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Your Scratch Entourage by Kris Hemensley (Cordite Books)

Your Scratch Entourage by Kris Hemensley (Cordite Books)

The introduction to this collection of poems by Kris Hemensley, the first to appear for some thirty years, makes an interesting and direct assertion taken from Alain (Emile Chartier):

“…men are afraid to complete their thoughts” [.]

This moment of realisation was shared between Lucas Weschke and Kris Hemensley as they were on their way to visit Greta Berlin whom Weschke had met in Zennor “as a small child and whose father, Sven Berlin, had enthralled a young Kris Hemensley in 1963 with the accoutrements of the artist and his first taste of red wine.”

One might be almost tempted to recall those words from the first chapter of Kenner’s The Pound Era where he refers to a moment on a Chelsea street in the early 1900s:

“Which is all of the story, like a torn papyrus. That is how the past exists, phantasmagoric weskits, stray words, random things recorded. The imagination augments, metabolizes, feeding on all it has to feed on, such scraps.”

The introduction goes on to give us a picture of how these poems relate to people in their places taking us “into deeply personal territory: the territory of sons and fathers, brothers and lovers; into the territory of war and its enduring shadows. The chapters are stakes embedded in the ground to mark what needed to be acknowledged”. The seven ‘chapters’, separate but connected areas of poetic ground, take the reader from 1971 to ‘Millenium Poems’, from Frank Prince to Ivor Gurney, from London to Weymouth:

“tracks along the shore
disappear almost as fast as they’re formed
in the sand”

The staked out land is a world of marked territory and as the poet looks back over a half-century of close involvement with the powerful urges and effects of language he recognises the clarity of “what’s the use of going against the wind?” :

“man, woman or child:
who walks here
whose footsteps disappear?”

This awareness of the effect of time is very different from Barry MacSweeney’s sharp outburst against the Colonel B and ‘Jury Vet’ mystification of truth from the ABC trial of 1977. Hemensley’s tone of voice uses the particular to point to the universal and his awareness of the way in which the staked out plots relate to each other is caught in the poem written in memory of MacSweeney:

“your scratch entourage
sans powder sans rouge
sans a sodding sausage
what’s it all in aid of
counted now on page 470 of Herodotus
inventory of spears swords daggers
shields bows & lassoes gold-plated helmets
of this & that regiment chain-mail tunics
women & tents horses & sheep
tanks & helicopter gunships
guided missile systems…”

An early poem which Kris Hemensley published in 1972 pointed us to ‘The Horizon’ where “the wider lights / lengthening days / the pink flood above / the tallest pine / blue grill of sky / talk of snow to come” lead on to a “question of occupation”:

“which time & place
awaiting spring…”

As Hemensley knows, we can only hope to occupy a here-and-now and his moving record of poems in this new collection offers a glance backward over a lifetime’s commitment. He might almost be thinking of Samuel Beckett’s Murphy who announced that “all life is figure and ground”. Meanwhile, as the seven sonnets which constitute the staked-out patch of ground titled ‘More Midsummer Night’s Dream Than Dante’ offer a mordant awareness of life passing we must also recall Flaubert writing to Louis Bouilhet in September 1850:

“Yes, stupidity consists in wanting to reach conclusions. We are a thread, and we want to know the whole cloth.”

Kris Hemensley is aware of the threads and, without wanting the whole cloth, he yearns to recognise how each field allows us a vision both backwards and for the future. This is a moving and serious collection of poems.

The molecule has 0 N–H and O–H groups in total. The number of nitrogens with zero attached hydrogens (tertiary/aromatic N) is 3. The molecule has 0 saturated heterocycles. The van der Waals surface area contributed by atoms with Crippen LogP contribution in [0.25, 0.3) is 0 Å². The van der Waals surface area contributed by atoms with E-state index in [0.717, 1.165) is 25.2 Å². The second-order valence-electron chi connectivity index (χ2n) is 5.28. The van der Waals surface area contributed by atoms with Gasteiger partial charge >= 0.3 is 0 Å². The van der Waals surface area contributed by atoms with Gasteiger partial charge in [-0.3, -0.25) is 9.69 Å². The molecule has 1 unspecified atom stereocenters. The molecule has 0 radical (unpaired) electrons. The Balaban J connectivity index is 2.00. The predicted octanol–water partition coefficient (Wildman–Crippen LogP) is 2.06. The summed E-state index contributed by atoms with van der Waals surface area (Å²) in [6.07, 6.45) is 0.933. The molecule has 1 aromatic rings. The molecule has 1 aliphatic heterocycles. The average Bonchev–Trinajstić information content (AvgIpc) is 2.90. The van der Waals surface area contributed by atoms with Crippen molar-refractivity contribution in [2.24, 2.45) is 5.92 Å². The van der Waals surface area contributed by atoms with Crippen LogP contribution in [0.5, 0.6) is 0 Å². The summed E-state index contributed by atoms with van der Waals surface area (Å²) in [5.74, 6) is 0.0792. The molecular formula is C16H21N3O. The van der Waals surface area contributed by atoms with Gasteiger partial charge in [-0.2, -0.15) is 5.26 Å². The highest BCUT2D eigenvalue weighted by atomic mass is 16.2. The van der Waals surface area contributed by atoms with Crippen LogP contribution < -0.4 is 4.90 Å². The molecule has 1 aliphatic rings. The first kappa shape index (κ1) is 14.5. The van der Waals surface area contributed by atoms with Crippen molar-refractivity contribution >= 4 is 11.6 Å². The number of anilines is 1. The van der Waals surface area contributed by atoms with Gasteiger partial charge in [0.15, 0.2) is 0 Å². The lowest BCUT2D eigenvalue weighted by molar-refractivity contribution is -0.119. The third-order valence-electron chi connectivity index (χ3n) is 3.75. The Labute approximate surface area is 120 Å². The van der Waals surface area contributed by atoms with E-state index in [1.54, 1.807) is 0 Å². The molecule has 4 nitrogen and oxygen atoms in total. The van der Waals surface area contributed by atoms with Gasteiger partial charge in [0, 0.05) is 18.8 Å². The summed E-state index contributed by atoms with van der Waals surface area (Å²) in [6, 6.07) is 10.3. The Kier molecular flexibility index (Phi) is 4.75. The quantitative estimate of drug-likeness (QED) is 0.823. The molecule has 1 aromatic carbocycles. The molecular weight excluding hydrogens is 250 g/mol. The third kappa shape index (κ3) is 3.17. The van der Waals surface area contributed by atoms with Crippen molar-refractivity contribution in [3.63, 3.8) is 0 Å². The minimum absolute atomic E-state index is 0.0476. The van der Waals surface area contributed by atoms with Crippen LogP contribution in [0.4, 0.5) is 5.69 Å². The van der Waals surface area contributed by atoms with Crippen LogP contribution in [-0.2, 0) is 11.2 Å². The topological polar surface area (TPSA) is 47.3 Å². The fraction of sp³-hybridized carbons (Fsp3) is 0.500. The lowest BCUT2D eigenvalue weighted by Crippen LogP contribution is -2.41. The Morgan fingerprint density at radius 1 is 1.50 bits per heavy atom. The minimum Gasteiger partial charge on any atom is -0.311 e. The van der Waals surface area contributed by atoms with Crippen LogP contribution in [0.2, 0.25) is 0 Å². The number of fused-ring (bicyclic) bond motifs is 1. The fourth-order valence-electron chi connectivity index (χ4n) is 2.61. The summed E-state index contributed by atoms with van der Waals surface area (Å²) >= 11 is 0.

Ian Brinton 18th February 2017

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Tears in the Fence 64

Tears in the Fence 64

Tears in the Fence 64 edited by David Caddy is now available from https://tearsinthefence.com/pay-it-forward and features poetry, fiction, prose poetry and translations from Jeremy Reed, Jim Burns, John Welch, John Freeman, Sally Dutton, Chris Hall, Michael Henry, Beth Davyson, Kinga Tóth, Paul Kareem Tayyar, D. I., Lydia Unsworth, David Pollard, Mike Duggan, Jeff Hilson, Sheila Mannix, I.S. Rowley, Richard Foreman, Jay Ramsay, Alison Winch, Andrew Taylor, Alan Baker, Sophie Herxheimer, L. Kiew, Ric Hool, S.J. Litherland, Rachael Clyne, Andrew Shelley, Tom Cowin, Morag Kiziewicz, Matt Bryden, Jessica Mookherjee, John Phillips, Ian Brinton & Michael Grant trans. Mallarmé, Terence J. Dooley trans. Mario Martin Giljó, Greg Bachar, Jennifer K. Dick, Matthew Carbery, Mark Goodwin, Aidan Semmens, Peter Dent, Sarah Cave, Julie Irigaray and Maria Isokova Bennett.
The critical section features John Freeman on Jim Burns: Poet as Witness, Andrew Henon on Timeless Man: Sven Berlin, Mary Woodward on Rosemary Tonks & Veronica Forrest-Thomson, Jeremy Reed on John Wieners, Norman Jope on Chris McCabe, Marsha de la O in conversation with John Brantingham, Neil Leadbeater on Jeremy Hilton, Nancy Gaffield on Geraldine Monk, Lesley Saunders on Alice Miller, Belinda Cooke on Carole Satyamurti, Steve Spence on Dear World and Everyone in it David Caddy on Andrew Lees’ Mentored by a Madman, Nigel Wood & Alan Halsey, Duncan Mackay on E.E. Cummings
, Notes on Contributors, and Ian Brinton’s Afterword.
The front cover is a black & white detail of a Sven Berlin watercolour (1982, private collection) and the magazine is designed by Westrow Cooper.

Give me your painting hand: W S Graham and Cornwall by David Whittaker (Wavestone Press)

Give me your painting hand: W S Graham and Cornwall by David Whittaker (Wavestone Press)

This beautifully designed book is an affectionate portrait of the poet, W.S. Graham’s life in or near Praa Sands, Carbis Bay, Mevagissey, Gunard’s Head, Zennor and Madron, Cornwall. Whittaker provides a broad impressionistic view of Graham’s life and career, makes excellent use of his correspondence, charts key publications in his poetics and poetry, and his connections with numerous artists in Fitzrovia and Cornwall. The monograph includes more than sixty photographs and portraits of Graham and others in Cornwall, includes his major poems on Cornish artists Alfred Wallis, Peter Lanyon, Roger Hilton and Bryan Winter, as well as a useful bibliography.